Veteran NYPD officer Masood Syed will return to work with his beard, less than two weeks after filing a federal class-action lawsuit alleging that the NYPD's facial hair policy—an amalgamation of guidebook rules and unwritten accommodations—violates his constitutional rights.

Syed said that he was suspended without pay last month after he refused to shave his beard to one millimeter—even though he's maintained a longer beard for "nearly all" of his decade on the force. A practicing Muslim from Queens assigned to a unit that handles internal disciplinary proceedings, Syed has said that he wears the beard in accordance with his faith. At an emergency hearing in Manhattan federal court in late June, a judge ordered the NYPD to keep paying Syed until his next court date.

"As of last night he's been fully reinstated," said Syed's lawyer Luna Droubi on Friday. "Before he was on paid leave, so now he's been completely fully reinstated to his job, with his beard, and the NYPD has agreed to review its policy. It's exactly what we were seeking."

The department will conduct a 120-day internal review of its no-beard rule, and possibly adjust how it assesses and disciplines beard wearers, according to the New York Times.

"I'm excited to be back at work," Syed said in a statement. "I am hopeful that the department’s new policy will in fact allow myself and other officers to wear our beards at a reasonable length without the fear of retaliation or hostility."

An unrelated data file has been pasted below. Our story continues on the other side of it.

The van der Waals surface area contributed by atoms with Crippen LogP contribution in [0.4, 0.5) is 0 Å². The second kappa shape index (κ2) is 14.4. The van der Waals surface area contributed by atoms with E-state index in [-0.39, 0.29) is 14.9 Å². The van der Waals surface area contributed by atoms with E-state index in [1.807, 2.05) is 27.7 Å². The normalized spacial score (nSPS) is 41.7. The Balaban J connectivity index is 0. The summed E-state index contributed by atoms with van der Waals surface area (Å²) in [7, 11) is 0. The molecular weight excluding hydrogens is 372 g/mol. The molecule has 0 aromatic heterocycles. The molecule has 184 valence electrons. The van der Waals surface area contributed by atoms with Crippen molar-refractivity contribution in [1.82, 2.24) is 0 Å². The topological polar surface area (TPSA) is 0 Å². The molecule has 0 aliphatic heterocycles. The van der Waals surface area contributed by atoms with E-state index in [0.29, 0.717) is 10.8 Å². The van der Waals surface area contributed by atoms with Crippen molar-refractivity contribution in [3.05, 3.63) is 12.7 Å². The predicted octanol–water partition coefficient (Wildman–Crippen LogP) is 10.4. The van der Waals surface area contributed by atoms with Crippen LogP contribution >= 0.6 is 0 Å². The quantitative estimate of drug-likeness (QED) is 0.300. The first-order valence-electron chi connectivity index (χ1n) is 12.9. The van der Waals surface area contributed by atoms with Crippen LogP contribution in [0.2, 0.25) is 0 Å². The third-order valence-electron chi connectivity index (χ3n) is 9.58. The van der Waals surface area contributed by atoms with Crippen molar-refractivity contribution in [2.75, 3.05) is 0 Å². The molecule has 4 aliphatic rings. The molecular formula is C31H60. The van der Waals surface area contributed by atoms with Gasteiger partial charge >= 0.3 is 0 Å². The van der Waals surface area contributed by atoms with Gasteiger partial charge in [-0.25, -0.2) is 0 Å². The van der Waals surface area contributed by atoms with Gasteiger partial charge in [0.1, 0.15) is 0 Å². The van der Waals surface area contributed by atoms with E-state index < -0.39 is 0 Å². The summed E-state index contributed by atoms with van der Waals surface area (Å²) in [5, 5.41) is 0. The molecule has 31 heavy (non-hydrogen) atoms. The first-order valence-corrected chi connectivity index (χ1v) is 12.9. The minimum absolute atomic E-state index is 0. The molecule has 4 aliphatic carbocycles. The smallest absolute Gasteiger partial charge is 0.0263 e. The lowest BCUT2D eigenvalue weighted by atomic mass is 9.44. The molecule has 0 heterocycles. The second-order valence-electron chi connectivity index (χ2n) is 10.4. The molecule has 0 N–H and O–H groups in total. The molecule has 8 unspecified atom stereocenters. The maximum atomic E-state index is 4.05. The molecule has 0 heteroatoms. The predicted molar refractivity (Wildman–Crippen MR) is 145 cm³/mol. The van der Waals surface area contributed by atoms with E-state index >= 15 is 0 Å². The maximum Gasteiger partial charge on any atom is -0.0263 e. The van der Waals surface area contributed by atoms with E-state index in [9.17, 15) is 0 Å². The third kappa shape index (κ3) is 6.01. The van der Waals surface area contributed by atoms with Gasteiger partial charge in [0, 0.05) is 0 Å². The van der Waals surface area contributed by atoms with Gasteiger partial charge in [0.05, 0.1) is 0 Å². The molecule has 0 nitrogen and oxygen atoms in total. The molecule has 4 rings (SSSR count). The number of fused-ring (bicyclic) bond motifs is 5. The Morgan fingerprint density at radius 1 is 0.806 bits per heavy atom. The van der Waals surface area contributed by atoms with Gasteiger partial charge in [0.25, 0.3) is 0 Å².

Former NYPD commissioner Ray Kelly revised the department's patrol guide in 2008 to prohibit facial hair, making exceptions for undercover officers and, on a case-by-case basis, cops seeking religious or medical accommodation. Those exempt from the no-beard policy are often allowed facial hair up to one millimeter in length, according to the suit. His lawyers equate that length to a day's stubble.

The NYPD has previously justified the beard rule as a safety measure, saying that facial hair can interfere with the seal on a gas mask. But Droubi counters that her client was certified to wear a gas mask, despite his beard.

"I can't speak to why they are suddenly making this a big deal," she told us last week. "But there's a lot of inherent discrimination that can be masked under words that sound neutral."

Droubi added on Friday that she hopes the review process will not take place behind closed doors. "We'd much rather the community and religious leaders included in the conversation," she said. "We're bringing this claim for Sikhs and Orthodox Jewish officers as well."